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Catwalk on Magazine Street

By Gary Michael Smith

Judge me not, except if I'm a cat. This was the order of the chilly Saturday of January 29 when the New Orleans Mardi Gras Krewe of Endymeow rolled "or walked as it were" at Magazine and Camp streets in the parking lot of The Cat Practice veterinary clinic. Endymeow was started in 1999 as a play on the 39-year-old Krewe of Endymion, and to confirm that the Krewe of Barkus (a play on the 38-year-old "Krewe of Bacchus") isn't the only animal Mardi Gras Krewe. This cat krewe "acknowledges natural feline vanity and competitiveness with prizes for best costume and best float" and was judged on this particular misty morning by our own CBS-affiliate newsman Eric Paulsen. The theme of this year's event was the "Whiskers of Oz -- There's No Place Like Home," in commemoration of The Cat Practice being fully operational at its original location after the devastating fire of 2002.


Mardi Gras Cat Float

While the two-legged krewes of Pontchartrain and Shangri-La lined up on Napoleon Avenue a few blocks away ready to roll Uptown on this first weekend of Mardi Gras, observers at the furry coronation wondered whether it was the humans or the felines who were competing in this cats-only celebration. While owners adorned themselves with capes, tiaras, feather wings, and furry cat purses, their arm candy masqueraded in everything from satin and sequins to feathers and felt. Hippie Cat with the flower necklace vied for attention against the quaffed Whisker Twister. But pomp and circumstance took second fiddle as clowns and jesters accompanied wizards, sultans, and queens. And more than one of obvious royal bloodline claimed the crown of Rex early -- some with paper headdresses and others with jeweled coronets.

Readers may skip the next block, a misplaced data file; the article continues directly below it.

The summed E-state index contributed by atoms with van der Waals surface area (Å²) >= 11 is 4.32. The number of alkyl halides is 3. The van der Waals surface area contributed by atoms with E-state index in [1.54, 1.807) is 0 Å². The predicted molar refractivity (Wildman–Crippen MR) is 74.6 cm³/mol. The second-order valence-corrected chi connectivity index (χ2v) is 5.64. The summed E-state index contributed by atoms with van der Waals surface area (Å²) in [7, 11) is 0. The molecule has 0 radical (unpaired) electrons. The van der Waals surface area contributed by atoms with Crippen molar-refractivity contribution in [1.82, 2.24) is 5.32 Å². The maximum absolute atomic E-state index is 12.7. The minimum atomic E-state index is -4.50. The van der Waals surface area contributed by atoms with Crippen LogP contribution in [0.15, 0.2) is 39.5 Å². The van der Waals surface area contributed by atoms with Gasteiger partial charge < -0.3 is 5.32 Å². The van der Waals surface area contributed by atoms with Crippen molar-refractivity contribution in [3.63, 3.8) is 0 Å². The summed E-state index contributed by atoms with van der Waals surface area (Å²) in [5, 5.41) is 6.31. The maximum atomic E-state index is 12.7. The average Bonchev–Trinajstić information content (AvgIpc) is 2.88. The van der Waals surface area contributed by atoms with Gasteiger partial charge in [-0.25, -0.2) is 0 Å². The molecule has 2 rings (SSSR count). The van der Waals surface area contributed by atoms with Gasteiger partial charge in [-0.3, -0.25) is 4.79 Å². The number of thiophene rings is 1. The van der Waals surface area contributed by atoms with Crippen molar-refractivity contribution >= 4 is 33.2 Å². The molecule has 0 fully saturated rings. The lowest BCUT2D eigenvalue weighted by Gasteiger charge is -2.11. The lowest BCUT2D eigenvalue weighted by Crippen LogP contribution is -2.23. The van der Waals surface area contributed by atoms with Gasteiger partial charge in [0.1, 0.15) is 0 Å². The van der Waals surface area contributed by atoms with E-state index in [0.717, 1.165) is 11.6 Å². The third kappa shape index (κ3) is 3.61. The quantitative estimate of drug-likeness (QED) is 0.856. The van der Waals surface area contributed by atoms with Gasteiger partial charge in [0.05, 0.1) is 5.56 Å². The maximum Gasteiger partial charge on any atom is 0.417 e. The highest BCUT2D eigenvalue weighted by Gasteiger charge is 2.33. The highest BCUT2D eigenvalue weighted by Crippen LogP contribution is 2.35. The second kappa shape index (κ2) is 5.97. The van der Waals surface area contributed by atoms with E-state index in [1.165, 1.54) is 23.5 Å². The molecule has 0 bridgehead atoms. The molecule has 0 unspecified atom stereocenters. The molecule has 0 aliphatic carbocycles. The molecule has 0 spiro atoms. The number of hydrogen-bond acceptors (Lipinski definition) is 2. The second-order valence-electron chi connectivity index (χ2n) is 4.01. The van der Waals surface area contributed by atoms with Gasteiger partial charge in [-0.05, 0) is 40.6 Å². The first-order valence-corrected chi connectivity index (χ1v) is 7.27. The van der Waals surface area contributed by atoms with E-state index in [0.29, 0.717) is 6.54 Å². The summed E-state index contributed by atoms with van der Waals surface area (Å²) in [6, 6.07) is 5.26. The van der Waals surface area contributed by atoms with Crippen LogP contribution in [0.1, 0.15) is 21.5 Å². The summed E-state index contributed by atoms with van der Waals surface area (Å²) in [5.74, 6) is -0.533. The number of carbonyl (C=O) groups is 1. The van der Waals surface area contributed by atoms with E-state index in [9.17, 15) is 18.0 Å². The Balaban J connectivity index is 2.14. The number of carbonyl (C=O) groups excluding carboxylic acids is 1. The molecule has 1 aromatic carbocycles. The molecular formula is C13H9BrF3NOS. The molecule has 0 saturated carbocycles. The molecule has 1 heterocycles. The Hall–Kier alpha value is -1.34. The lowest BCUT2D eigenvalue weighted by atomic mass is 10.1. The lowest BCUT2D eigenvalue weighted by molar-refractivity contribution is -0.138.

Mardi Gras Cat

There was Mardi Gras Cat and Witch Cat and Cheerleader Cat and Raggedy Ann Cat. There was even the Flying Monkey Cat and Tin Man Cat from Oz. And since everyone knows how cats hate shoes, Dorothy was adorned in a red sequined cape instead of slippers. The Wicked Witch of the West Cat lurked near but kept her distance. And like any New Orleanian reveler, there were a couple traditional feathered Mardi Gras masks in miniature, and plenty of small-scale capes as well as gowns with trains.


Cheerleader Cat

Being a city with a high contingent of those with a joie de vivre, cat escorts complemented their costumes with wagons, strollers, and ornate carriers made into elaborate floats comparable to any human version but on a feline scale. Specially ordained collars and leashes guided the royalty to the judging table for the official cat pageant competition. While the observers dined on King Cake -- with one holding her "baby" in a chest-mounted carrier -- pageant registrants patiently awaited Mr. Paulsen's obviously tough decisions. Those already judged slept in mothers' arms while others took leisurely, albeit crouched, walks.

While catfights were minimal, most participants maintained the dignity and guarded revelry commensurate with their breed. (There were no Siamese.) Most were amazingly pensive, others even slept. A Burmese played while a domestic longhair sniffed. A Maine Coon glared a certain intimidation while an Abyssinian zoned out on a shoulder. A few were testy toward the end; indeed, the tension was high.


Tin Man Cat

With the results in, tears were minimal as the winners were announced: Cheerleader and Mardi Gras Cat were runners up with Tin Man Cat and Mardi Gras Cat Float receiving honorable mention. Breaths were held and traffic seemed to stop as it was revealed that Dorothy Cat would claim the title for Best Costume this Mardi Gras 2005.


Dorothy Cat

Gary Michael Smith is a writer and cat lover in New Orleans. He can be reached at www.ChatgrisPress.com, a URL that translates into Cajun French as "gray cat."